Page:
Lawmakers question FBI director on encryption

By Morgan Chalfant - 04/13/18 01:31 PM EDT

A bipartisan group of lawmakers is pressing FBI Director Christopher Wray on 
the bureau’s efforts to unlock encrypted devices, in the wake of a critical 
watchdog report.

In a letter sent Friday, the lawmakers called into question recent statements 
made by Wray and others that the bureau is unable to access scores of devices 
for ongoing criminal investigations because of encryption—often referred to as 
the “going dark” problem. 

According to a report released last month, the Justice Department inspector 
general found that the FBI did not exhaust all avenues to unlock the iPhone of 
one of suspects in the 2015 San Bernardino attack before seeking a court order 
to force Apple to unlock the device. 
One FBI official also voiced concerns that agents weren’t exhausting all 
technical avenues to unlock the device because they wanted the suit against 
Apple to go forward. 

In the letter sent Friday, several House lawmakers labeled the inspector 
general report “troubling,” arguing that it undermines statements made by FBI 
officials that only device makers could provide a solution to unlock encrypted 

The lawmakers also cited news reports that private companies like Cellebrite 
and Greyshift have developed capabilities to unlock encrypted phones. 

Taken together, they argued, the revelations cast doubt on Wray’s recent 
assertion that the FBI was unable to access 7,800 devices last fiscal year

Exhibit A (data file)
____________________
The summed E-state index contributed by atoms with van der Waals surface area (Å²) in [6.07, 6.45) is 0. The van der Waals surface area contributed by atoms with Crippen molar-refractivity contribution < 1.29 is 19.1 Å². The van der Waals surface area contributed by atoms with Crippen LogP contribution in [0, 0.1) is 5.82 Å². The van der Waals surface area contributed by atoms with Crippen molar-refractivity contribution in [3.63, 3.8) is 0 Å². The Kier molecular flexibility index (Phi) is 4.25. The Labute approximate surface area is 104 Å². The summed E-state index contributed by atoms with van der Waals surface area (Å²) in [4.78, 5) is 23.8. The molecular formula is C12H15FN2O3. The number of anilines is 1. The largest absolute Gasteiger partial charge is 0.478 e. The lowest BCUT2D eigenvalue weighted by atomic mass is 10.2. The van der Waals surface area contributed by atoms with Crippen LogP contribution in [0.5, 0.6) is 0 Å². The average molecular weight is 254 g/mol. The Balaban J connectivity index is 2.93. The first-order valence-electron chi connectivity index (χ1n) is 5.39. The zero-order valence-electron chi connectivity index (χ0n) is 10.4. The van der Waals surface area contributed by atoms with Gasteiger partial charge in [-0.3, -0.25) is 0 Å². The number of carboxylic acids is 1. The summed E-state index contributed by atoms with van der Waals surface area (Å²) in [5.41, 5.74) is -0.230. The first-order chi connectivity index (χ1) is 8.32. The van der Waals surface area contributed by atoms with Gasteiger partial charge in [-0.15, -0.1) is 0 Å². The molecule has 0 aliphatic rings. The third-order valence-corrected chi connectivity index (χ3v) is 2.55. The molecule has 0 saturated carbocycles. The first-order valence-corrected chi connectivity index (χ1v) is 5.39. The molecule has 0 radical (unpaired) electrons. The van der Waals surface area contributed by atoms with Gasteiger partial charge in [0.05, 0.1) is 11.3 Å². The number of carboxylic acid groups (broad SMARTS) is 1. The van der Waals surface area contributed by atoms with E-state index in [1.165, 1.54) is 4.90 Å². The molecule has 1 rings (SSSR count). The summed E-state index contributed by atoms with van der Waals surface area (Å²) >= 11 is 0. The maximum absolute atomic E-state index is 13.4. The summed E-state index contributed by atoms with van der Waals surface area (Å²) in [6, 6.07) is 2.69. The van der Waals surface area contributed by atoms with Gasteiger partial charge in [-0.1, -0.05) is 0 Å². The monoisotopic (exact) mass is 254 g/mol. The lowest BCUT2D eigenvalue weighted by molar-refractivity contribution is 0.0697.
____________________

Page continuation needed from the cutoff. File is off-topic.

despite having relevant court orders. 

“According to your testimony and public statements, the FBI encountered 7,800 
devices last year that it could not access due to encryption,” the lawmakers 
wrote. “However, in light of the availability of unlocking tools developed by 
third-parties and the OIG report’s findings that the Bureau was uninterested in 
seeking available third-party options, these statistics appear highly 

The lawmakers are asking Wray to respond to several questions, including 
whether he has consulted with third-party vendors to understand tools that 
could be used to break encryption, and whether the bureau has attempted to use 
tools developed by third parties to access the 7,800 devices. 

The letter is signed by Reps. Zoe Lofgren (D-Calif.), Darrell Issa (R-Calif.), 
Jerrold Nadler (D-N.Y.), Jim Sensenbrenner (R-Wis.), Ted Lieu (D-Calif.), Ted 
Poe (R-Texas), Jared Polis (D-Col.), Matt Gaetz (R-Fla.), Suzan DelBene 
(D-Wash.), and Jim Jordan (R-Ohio).

Wray and other Justice Department officials have stepped up talk about the 
challenge posed by encryption in recent months. Meanwhile, the Trump 
administration is said to be mounting a push for a legal mandate that would 
require tech companies to build tools into devices that would allow law 
enforcement access. 

There are also early efforts on Capitol Hill to explore potential encryption 
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